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Home >> Will GPS, Wi-Fi Be Accessories?
TWICE: Does the Eye-Fi card indicate to you that maybe this is the right model for features like wireless and GPS to make their way into the consumer marketplace as an accessory vs. building those features and adding that cost to the camera itself?
Magee: I do. We did introduce a built-in Wi-Fi camera. It was maybe a little bit ahead of its time. We were all pretty wowed by it when we first produced it, but frankly it had limitations. So the accessory business is one of great interest to us. The SLRs do it with lenses. I think in our point-and-shoot business we are going to do it with GPS or wireless.
The retailers have the opportunity to sell an accessory at a higher margin level, and it is a win-win from our perspective.
Stewart Henderson: It really is a win-win. That really meets a couple of needs. The consumer really needs to expand and get into different technologies. The retailers need to create extra margin generators.
Lubell: I think the question of having it baked in is whether the customer experience is better by having it baked in. What is the experience like? That will determine whether it should or shouldn't be inside the camera.
Hunter: We talk about features and it gets back to the general question — "What is the feature, is it understandable, why do I need it, is it compelling?" Then there are downstream questions like, "Do I pay for it now and get it on board, or do I want to enjoy the flexibility of adding it later whether perhaps the technology has had a chance to evolve to meet my needs?"
Lee: Nikon is on its fifth generation of wireless camera. Others may have quit but we kept going forward, and while it is not a huge section of the marketplace, we do have quite a following, and our studies show that we have people that have upgraded from one wireless model to the next wireless model. There are certain customers that want it baked in, if you will.
Cutting: I think the technology is there but within a camera it is still very nascent. We have nine wireless cameras on the market which includes the Easy Share One and it is still less than 1 percent.
Pepple: I love technology but a camera for me has never been a Swiss Army knife. For example, geo-tagging is a wonderful thing if you have a straight shot at the sky. There will be limits to the technology although I think geo-tagging has one of the most explosive potentials, beyond Wi-Fi.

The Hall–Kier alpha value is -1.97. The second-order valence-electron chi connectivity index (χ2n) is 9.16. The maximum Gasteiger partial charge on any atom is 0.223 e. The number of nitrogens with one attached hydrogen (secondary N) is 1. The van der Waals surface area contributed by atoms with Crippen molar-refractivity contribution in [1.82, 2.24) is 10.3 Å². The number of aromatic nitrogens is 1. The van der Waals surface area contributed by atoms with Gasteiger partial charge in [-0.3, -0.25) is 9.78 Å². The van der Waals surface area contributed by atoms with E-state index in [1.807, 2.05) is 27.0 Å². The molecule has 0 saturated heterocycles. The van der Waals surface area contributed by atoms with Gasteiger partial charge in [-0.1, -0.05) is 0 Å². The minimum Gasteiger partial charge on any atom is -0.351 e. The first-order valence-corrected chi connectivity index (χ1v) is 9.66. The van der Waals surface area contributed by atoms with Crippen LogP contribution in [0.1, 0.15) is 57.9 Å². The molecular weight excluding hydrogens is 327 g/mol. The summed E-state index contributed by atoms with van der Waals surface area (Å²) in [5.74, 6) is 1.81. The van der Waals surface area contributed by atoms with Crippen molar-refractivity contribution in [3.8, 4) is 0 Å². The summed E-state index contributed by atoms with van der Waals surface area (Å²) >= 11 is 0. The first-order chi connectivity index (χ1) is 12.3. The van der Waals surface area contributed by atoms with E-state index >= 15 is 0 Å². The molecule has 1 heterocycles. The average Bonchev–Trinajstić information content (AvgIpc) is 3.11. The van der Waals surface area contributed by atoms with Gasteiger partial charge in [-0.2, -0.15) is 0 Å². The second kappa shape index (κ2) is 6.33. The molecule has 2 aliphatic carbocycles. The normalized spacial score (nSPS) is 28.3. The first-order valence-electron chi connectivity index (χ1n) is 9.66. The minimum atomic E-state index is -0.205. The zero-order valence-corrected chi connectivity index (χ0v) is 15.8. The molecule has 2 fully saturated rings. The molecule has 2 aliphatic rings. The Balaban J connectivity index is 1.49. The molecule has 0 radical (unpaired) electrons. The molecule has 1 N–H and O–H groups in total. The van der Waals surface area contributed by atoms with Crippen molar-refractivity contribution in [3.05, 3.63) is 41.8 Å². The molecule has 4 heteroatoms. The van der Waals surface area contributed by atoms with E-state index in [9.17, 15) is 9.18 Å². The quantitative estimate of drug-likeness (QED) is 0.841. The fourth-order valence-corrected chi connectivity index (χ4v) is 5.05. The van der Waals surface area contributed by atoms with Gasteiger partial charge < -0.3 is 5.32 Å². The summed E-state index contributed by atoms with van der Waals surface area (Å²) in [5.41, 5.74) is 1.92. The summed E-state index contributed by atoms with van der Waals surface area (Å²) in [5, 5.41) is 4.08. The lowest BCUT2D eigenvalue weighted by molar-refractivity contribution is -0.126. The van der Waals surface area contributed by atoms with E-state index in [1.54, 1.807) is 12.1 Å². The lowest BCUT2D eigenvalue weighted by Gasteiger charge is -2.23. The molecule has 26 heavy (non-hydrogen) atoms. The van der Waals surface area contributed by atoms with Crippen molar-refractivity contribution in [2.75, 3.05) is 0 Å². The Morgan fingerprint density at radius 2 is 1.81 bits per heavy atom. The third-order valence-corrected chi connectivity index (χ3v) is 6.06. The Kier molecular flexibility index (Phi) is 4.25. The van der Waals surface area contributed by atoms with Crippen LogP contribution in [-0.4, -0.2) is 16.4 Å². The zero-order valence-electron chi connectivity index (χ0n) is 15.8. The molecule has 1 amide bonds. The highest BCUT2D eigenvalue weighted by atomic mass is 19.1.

Peck: It really depends on what people do with their cameras. I've got two young kids and for the most part they're happy to take their pictures and put their photos up on Facebook or to pass the camera around at the party so people can look at the LCD screen.
It is great to put all these features in, but if people are not using it, then what is the point?
Lee: I think Eliott brings up a great point. One of the things that these technologies are supposed to do is help us get the images from one place to the other. One of the biggest challenges in the industry still is that all of these images are very vulnerable. They're on computers, they're on disks, they are not stored and not printed, and print is actually a great storage device.
Insurance companies say one of the things people go back into a burning house for is their photos. I think there really is an opportunity there for a manufacturer or a retailer.
TWICE: This is a topic that has come up frequently. In your view it sounds like more needs to be done. Why is it proving to be such a stubborn issue?
Lee: Until they lose it, they don't realize it. Somebody who has lost images is far more diligent in archiving and saving than someone who hasn't. It's really a convenience issue. I don't think anyone has found that magic bullet that makes it easy.
Lubell: I think the perception for consumers is that it's digital so it is always going to be there. With changing consumers' habits, sometimes the best intentions don't come to fruition. Sometimes consumers dictate to the manufacturing community how they want to handle their images.
Cutting: When someone shops, you may hear them say, "I want to buy a warranty," but I don't hear enough of "What about backup?" I don't hear about "What about printing?" and "What about sharing?" That doesn't happen. We shouldn't be selling hardware — we should be selling a whole imaging lifestyle.
Henderson: We have an online storage site as well, and over the past year or so we find the need for more and more and more storage.
Magee: There is not one answer. In the digital age people want a lot of choices.
Pepple: We see a tremendous amount of use of Get the Picture Online as a secondary backup location. We're also working with retailers to make new outlets for photography — scrap-booking and photo books — so that they don't just rely on the four by six print anymore.
Peck: Photography should be fun. This is a responsibility that the manufacturers and retailers all share — how do you keep this vibrant and how do you keep it profitable? It's more than just taking that snapshot and putting it onto your computer. It's changing the habit of what people do after they take their photos.
Hunter: For us, it is OK for a photo to equal a digital image rather than a photo to equal a print. They can be equally compelling depending on the consumer focus.
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